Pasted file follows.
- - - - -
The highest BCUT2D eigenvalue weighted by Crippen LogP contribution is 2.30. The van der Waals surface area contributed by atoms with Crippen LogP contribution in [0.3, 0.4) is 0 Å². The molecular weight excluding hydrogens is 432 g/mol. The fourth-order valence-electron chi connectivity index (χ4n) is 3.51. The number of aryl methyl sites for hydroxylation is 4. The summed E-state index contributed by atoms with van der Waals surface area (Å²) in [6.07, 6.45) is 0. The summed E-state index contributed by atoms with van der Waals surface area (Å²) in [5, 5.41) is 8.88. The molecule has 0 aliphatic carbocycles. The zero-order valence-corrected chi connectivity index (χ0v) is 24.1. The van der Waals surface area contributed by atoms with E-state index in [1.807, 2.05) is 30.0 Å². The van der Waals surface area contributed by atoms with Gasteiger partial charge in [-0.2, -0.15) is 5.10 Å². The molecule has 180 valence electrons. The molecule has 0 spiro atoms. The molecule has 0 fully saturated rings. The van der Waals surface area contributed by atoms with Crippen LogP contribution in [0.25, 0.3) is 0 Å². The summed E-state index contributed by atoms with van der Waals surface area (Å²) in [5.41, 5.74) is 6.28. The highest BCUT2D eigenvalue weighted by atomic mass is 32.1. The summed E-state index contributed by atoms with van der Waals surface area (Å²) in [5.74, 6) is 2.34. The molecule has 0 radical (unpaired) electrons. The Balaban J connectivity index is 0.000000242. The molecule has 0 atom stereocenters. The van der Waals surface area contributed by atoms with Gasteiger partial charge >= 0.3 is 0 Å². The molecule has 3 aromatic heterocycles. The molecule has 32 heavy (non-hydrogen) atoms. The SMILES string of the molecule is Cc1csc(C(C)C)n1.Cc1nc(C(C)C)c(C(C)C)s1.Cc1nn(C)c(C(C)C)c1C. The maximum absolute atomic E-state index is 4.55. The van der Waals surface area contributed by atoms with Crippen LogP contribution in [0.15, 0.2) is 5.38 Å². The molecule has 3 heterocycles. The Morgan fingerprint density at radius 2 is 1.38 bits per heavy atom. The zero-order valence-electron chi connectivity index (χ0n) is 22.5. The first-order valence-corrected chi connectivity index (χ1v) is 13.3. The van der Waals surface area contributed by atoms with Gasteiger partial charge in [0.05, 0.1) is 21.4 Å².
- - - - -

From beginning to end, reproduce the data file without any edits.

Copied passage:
The highest BCUT2D eigenvalue weighted by Crippen LogP contribution is 2.30. The van der Waals surface area contributed by atoms with Crippen LogP contribution in [0.3, 0.4) is 0 Å². The molecular weight excluding hydrogens is 432 g/mol. The fourth-order valence-electron chi connectivity index (χ4n) is 3.51. The number of aryl methyl sites for hydroxylation is 4. The summed E-state index contributed by atoms with van der Waals surface area (Å²) in [6.07, 6.45) is 0. The summed E-state index contributed by atoms with van der Waals surface area (Å²) in [5, 5.41) is 8.88. The molecule has 0 aliphatic carbocycles. The zero-order valence-corrected chi connectivity index (χ0v) is 24.1. The van der Waals surface area contributed by atoms with E-state index in [1.807, 2.05) is 30.0 Å². The van der Waals surface area contributed by atoms with Gasteiger partial charge in [-0.2, -0.15) is 5.10 Å². The molecule has 180 valence electrons. The molecule has 0 spiro atoms. The molecule has 0 fully saturated rings. The van der Waals surface area contributed by atoms with Crippen LogP contribution in [0.25, 0.3) is 0 Å². The summed E-state index contributed by atoms with van der Waals surface area (Å²) in [5.41, 5.74) is 6.28. The highest BCUT2D eigenvalue weighted by atomic mass is 32.1. The summed E-state index contributed by atoms with van der Waals surface area (Å²) in [5.74, 6) is 2.34. The molecule has 0 radical (unpaired) electrons. The Balaban J connectivity index is 0.000000242. The molecule has 0 atom stereocenters. The van der Waals surface area contributed by atoms with Gasteiger partial charge >= 0.3 is 0 Å². The molecule has 3 aromatic heterocycles. The molecule has 32 heavy (non-hydrogen) atoms. The SMILES string of the molecule is Cc1csc(C(C)C)n1.Cc1nc(C(C)C)c(C(C)C)s1.Cc1nn(C)c(C(C)C)c1C. The maximum absolute atomic E-state index is 4.55. The van der Waals surface area contributed by atoms with Crippen LogP contribution in [0.15, 0.2) is 5.38 Å². The molecule has 3 heterocycles. The Morgan fingerprint density at radius 2 is 1.38 bits per heavy atom. The zero-order valence-electron chi connectivity index (χ0n) is 22.5. The first-order valence-corrected chi connectivity index (χ1v) is 13.3. The van der Waals surface area contributed by atoms with Gasteiger partial charge in [0.05, 0.1) is 21.4 Å².